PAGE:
During the time that Machen was building his home, there is indication that he had income other than his salary. For example, during the months of April and June 1823, he deposited $ 1,420.55 in notes for collection in the Bank of Washington. This no doubt came from real estate activities. The deposits made in cash during the same period amounted to only $ 161. The total deposits were $1,581.55. The memorandum of deposit states the name of the drawer of each note and the endorser. One must remember that this was twenty years before the first clearing house was established in this country. The amount of cash in this one small example is only 10.1 percent of the two months' deposit.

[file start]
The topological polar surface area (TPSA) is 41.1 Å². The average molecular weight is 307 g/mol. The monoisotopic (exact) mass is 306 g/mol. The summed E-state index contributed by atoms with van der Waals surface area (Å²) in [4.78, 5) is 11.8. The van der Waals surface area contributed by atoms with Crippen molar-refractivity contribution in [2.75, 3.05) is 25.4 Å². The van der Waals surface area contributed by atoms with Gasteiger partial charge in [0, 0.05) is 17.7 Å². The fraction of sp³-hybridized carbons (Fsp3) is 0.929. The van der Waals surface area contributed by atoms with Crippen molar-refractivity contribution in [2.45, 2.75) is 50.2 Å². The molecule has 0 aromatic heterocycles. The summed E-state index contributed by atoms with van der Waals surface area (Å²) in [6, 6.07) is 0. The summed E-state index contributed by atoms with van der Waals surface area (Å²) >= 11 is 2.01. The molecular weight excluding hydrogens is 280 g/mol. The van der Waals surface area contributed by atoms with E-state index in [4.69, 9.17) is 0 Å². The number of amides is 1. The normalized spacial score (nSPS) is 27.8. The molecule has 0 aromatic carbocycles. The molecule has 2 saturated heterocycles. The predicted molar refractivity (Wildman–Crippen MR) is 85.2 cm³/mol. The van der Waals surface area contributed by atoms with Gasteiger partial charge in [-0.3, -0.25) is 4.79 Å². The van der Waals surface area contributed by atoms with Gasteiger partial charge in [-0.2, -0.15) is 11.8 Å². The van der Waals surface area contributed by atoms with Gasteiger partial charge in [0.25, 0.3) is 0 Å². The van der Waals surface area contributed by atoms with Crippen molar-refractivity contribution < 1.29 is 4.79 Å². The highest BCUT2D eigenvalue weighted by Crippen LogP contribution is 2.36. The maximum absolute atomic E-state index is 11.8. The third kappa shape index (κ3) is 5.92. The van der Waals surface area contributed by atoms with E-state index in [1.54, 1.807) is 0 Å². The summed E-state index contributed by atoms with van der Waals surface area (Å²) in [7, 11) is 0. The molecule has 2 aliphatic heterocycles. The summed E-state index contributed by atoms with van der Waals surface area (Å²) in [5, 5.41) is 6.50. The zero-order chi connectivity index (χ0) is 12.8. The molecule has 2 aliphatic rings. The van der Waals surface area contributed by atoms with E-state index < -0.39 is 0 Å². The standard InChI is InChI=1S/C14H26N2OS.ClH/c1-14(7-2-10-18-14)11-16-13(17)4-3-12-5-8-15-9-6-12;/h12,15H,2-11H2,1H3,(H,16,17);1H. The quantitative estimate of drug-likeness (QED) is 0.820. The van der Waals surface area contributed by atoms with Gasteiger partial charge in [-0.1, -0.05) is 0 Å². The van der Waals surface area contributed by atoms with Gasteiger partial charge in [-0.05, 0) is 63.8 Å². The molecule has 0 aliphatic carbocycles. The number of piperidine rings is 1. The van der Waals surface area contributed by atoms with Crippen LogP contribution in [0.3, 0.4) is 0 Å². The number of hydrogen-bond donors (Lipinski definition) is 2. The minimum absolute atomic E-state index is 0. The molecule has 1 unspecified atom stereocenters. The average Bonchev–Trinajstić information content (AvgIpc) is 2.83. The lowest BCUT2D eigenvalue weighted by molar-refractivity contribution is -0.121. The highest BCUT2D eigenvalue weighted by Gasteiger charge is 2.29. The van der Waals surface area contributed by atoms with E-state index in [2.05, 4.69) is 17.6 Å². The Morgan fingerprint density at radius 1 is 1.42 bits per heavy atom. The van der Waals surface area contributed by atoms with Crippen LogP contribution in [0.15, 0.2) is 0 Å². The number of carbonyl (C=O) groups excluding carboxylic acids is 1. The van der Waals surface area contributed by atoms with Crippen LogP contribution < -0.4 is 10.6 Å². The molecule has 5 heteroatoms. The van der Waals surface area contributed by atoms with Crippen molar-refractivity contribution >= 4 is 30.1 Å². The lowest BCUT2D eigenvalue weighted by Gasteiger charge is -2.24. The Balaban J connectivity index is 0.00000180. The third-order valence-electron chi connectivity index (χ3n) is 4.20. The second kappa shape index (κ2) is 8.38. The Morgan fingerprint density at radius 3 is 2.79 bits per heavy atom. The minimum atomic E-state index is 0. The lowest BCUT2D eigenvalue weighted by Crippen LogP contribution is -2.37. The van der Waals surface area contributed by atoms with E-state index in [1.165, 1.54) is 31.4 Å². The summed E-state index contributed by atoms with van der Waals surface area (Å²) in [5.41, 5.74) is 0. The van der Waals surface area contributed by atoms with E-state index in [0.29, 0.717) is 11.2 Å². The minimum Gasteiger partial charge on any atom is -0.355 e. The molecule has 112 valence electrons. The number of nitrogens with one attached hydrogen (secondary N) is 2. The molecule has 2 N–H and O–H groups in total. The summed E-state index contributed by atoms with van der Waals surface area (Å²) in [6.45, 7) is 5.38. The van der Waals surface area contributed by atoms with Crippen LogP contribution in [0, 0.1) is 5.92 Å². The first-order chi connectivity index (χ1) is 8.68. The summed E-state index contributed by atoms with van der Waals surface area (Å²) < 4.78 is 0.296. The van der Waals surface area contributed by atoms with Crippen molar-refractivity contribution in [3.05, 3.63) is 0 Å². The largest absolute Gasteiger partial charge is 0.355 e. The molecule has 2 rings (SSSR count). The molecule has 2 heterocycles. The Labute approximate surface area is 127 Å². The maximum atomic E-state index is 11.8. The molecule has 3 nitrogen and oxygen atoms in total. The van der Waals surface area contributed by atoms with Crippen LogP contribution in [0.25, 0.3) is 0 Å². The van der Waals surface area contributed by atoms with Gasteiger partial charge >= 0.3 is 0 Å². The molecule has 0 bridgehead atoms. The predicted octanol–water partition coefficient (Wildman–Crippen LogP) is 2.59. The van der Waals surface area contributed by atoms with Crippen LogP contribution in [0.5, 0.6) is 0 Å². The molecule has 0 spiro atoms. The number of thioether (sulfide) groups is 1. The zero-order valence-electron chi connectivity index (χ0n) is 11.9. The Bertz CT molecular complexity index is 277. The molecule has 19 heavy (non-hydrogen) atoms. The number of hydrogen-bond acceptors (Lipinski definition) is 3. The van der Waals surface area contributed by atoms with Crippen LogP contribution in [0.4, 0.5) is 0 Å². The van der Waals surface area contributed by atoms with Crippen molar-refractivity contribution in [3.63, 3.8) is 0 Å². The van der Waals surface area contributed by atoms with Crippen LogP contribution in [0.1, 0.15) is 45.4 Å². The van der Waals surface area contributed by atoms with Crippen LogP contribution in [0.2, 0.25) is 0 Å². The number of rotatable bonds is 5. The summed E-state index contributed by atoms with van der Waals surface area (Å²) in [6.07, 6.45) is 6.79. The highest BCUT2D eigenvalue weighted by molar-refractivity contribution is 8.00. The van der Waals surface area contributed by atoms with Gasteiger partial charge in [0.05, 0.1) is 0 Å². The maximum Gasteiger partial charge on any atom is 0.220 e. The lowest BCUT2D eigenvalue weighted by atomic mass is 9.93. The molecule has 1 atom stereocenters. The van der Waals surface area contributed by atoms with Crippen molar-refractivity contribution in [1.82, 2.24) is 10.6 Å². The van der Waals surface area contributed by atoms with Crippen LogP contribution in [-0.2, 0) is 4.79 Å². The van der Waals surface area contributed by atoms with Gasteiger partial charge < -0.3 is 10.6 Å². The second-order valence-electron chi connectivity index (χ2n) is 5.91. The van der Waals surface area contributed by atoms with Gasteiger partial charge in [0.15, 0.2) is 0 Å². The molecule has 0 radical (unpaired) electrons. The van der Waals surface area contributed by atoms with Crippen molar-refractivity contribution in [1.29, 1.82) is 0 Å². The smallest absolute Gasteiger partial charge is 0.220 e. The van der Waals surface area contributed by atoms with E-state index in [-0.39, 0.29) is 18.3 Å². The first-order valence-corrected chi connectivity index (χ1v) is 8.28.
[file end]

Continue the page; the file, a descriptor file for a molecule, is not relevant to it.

Although occupied with his job and his outside financial tasks during his life in Washington, Machen did find time for politics and writing. In 1828 he was reprimanded by the Secretary of the Senate, Walter Lowrie, for publishing articles in the press under an assumed name in support of John Quincy Adams, a Whig and an anti-Jackson candidate. Machen replied that his long service had been exemplary and that his right as a private citizen allowed an expression of his sentiments on the public topics of the day. the deomocrats, however, were elected and when he aspired to the post of Secretary of the Senate, Machen found few Senators in support. Somehow he retained his clerkship and in 1836 was even promoted to Principal Clerk at a yearly salary of $1,800.7